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Fifty buildings destroyed by Northern California wildfire

August 22, 2012


Flames and smoke from the Ponderosa Fire are seen, Monday Aug. 20, 2012, near Paynes Creek, Calif. Nearly 1,900 firefighters were battling the Ponderosa Fire in rugged, densely forested terrain as it threatened 3,500 homes in the towns of Manton, Shingletown and Viola, about 170 miles north of Sacramento. -AP Photo

SACRAMENTO: Fifty buildings were destroyed by a 21,500-acre wildfire raging in Northern California that has forced the evacuation of about 3,000 people near the small town of Manton, fire officials said late on Tuesday.

Dubbed the Ponderosa Fire, the lightning-sparked blaze roared through brush and heavy timber in Tehama and Shasta counties, about 125 miles (200 km) north of the state capital Sacramento, since it started on Saturday.

Firefighters were finally able to survey the damage from the air in one of the more heavily populated areas affected, to the southeast of tiny Manton, on Tuesday.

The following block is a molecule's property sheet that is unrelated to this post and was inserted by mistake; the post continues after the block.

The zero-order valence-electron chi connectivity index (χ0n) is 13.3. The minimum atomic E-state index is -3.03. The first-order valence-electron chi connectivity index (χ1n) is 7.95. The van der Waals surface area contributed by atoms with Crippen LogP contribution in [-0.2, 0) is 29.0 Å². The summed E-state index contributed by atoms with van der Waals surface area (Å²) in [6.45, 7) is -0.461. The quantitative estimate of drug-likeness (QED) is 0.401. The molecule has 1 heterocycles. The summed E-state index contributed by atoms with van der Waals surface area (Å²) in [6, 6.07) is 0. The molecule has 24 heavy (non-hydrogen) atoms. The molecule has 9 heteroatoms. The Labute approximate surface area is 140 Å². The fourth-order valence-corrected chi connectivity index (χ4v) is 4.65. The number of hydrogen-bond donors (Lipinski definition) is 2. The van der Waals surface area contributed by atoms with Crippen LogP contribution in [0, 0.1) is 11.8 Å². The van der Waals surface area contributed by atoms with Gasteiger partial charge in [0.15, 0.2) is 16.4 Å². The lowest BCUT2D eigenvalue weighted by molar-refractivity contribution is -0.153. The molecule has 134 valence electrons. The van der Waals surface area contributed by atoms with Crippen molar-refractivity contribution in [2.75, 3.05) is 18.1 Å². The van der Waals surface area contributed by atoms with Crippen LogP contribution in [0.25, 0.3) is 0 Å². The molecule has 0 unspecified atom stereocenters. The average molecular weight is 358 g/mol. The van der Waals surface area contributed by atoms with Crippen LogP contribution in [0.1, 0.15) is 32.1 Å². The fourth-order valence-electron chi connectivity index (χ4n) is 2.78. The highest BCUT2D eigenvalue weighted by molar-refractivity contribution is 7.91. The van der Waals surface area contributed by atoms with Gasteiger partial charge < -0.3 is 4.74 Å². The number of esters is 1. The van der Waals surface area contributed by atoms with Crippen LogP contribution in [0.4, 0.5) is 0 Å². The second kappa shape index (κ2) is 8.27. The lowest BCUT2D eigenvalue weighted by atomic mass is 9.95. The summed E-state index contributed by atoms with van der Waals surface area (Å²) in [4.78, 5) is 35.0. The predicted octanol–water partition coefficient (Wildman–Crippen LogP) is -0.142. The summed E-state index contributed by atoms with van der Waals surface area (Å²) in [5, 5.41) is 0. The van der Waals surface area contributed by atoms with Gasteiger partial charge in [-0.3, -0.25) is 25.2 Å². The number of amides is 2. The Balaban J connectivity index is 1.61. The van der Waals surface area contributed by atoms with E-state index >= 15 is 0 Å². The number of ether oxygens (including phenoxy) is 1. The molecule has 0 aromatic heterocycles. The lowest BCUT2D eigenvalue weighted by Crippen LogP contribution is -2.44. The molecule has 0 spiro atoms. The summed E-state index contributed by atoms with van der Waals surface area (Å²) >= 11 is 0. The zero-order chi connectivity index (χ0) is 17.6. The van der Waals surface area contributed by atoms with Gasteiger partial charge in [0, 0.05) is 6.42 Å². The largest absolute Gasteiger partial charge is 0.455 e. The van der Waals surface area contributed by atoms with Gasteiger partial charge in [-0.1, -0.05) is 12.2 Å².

The structures destroyed include not only residential houses but also barns and sheds, but firefighters were not expected to inspect the damage up close and on foot until Wednesday, Chico Fire Division Chief Shane Lauderdale told Reuters.

“There is a good chance that number (of destroyed buildings) will go up, because they haven't been able to get into the whole area affected by the fire,” Mike Witesman, a spokesman for the California Department of Forestry and Fire Protection, said.

More than 2,000 fire personnel successfully fought strong winds all day Tuesday to save the neighboring small town of Shingletown from burning, Lauderdale said.

However, more than 200 residences remain threatened by the blaze burning over steep and rugged rural terrain.

Two firefighters have suffered minor injuries while fighting the blaze, which officials said has been 40 percent contained.

The Northern California fire is among nearly three dozen large conflagrations burning out of control through the drought-stricken Western states, devouring well over 1 million acres, according to the National Interagency Fire Center in Boise.